He studied at the University of Leiden, and entered the Dutch diplomat service, being appointed to the legation at Madrid, Spain. Under King Louis Napoleon he was secretary-general for foreign affairs, but resigned from office due to the annexation of the Batavian Republic of France. He took a leading part in the revolt of 1813 against French domination, and was instrumental in the organization of the new kingdom of the Netherlands by drafting the Eight Articles of London which laid the foundation. As minister of education under William I he reorganized the universities Ghent, Leuven and Liège, and the Royal Academy of Brussels. Side by side with his activities in education he directed the departments of trade and the colonies.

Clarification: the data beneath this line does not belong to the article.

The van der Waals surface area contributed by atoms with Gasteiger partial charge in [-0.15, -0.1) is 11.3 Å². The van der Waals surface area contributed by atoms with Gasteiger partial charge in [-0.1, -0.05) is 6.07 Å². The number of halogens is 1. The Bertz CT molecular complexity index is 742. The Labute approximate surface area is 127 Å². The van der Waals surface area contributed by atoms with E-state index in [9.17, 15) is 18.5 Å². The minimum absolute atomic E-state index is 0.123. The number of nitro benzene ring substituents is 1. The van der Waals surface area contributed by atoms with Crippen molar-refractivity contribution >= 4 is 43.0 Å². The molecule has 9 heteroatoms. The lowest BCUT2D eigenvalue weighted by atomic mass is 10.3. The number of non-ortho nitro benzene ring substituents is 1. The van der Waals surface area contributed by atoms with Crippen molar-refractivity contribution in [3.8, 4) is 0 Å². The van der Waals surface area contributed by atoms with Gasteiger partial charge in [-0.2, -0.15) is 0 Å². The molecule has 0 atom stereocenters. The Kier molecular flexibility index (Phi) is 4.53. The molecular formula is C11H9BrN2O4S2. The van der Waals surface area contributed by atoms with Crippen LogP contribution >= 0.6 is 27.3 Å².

Falck was called in Holland the king's 'good genius', but William I tired of his counsels and he was superseded by Van Maanen. He was an ambassador in London when the disturbances of 1830 convinced him of the necessity of the separation of Belgium from the Netherlands. He consequently resigned from his post and lived in close retirement until 1839, when he became the first Dutch minister at the Belgian court. He died at Brussels on the March 16, 1843. Besides some historical works he left a correspondence of considerable political interest.